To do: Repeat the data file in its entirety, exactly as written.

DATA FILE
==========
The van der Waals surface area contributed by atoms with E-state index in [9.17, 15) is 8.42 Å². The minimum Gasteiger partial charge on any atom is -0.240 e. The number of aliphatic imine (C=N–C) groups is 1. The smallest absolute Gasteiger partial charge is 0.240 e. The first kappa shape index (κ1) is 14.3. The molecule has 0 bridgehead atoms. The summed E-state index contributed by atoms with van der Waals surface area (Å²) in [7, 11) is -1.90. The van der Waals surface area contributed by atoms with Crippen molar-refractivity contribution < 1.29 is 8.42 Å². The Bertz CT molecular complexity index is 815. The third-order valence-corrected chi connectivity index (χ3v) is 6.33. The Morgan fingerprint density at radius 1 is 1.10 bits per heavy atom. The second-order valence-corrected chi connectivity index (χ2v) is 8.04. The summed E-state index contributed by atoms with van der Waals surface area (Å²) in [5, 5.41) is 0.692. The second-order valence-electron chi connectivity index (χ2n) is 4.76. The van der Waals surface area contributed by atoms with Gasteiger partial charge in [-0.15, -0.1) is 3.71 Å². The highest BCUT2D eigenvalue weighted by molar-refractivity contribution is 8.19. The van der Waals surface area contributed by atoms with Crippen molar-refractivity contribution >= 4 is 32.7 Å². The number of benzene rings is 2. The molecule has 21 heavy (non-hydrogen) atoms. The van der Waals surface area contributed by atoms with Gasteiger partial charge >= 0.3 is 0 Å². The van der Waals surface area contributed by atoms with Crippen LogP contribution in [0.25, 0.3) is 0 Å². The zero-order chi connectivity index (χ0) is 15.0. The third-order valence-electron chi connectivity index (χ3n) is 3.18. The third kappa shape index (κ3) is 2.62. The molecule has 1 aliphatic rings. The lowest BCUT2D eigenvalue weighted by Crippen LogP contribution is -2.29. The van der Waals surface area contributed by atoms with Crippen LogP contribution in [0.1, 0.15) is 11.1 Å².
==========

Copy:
The van der Waals surface area contributed by atoms with E-state index in [9.17, 15) is 8.42 Å². The minimum Gasteiger partial charge on any atom is -0.240 e. The number of aliphatic imine (C=N–C) groups is 1. The smallest absolute Gasteiger partial charge is 0.240 e. The first kappa shape index (κ1) is 14.3. The molecule has 0 bridgehead atoms. The summed E-state index contributed by atoms with van der Waals surface area (Å²) in [7, 11) is -1.90. The van der Waals surface area contributed by atoms with Crippen molar-refractivity contribution < 1.29 is 8.42 Å². The Bertz CT molecular complexity index is 815. The third-order valence-corrected chi connectivity index (χ3v) is 6.33. The Morgan fingerprint density at radius 1 is 1.10 bits per heavy atom. The second-order valence-corrected chi connectivity index (χ2v) is 8.04. The summed E-state index contributed by atoms with van der Waals surface area (Å²) in [5, 5.41) is 0.692. The second-order valence-electron chi connectivity index (χ2n) is 4.76. The van der Waals surface area contributed by atoms with Gasteiger partial charge in [-0.15, -0.1) is 3.71 Å². The highest BCUT2D eigenvalue weighted by molar-refractivity contribution is 8.19. The van der Waals surface area contributed by atoms with Crippen molar-refractivity contribution >= 4 is 32.7 Å². The number of benzene rings is 2. The molecule has 21 heavy (non-hydrogen) atoms. The van der Waals surface area contributed by atoms with Gasteiger partial charge >= 0.3 is 0 Å². The van der Waals surface area contributed by atoms with Crippen LogP contribution in [0.25, 0.3) is 0 Å². The zero-order chi connectivity index (χ0) is 15.0. The third-order valence-electron chi connectivity index (χ3n) is 3.18. The third kappa shape index (κ3) is 2.62. The molecule has 1 aliphatic rings. The lowest BCUT2D eigenvalue weighted by Crippen LogP contribution is -2.29. The van der Waals surface area contributed by atoms with Crippen LogP contribution in [0.1, 0.15) is 11.1 Å².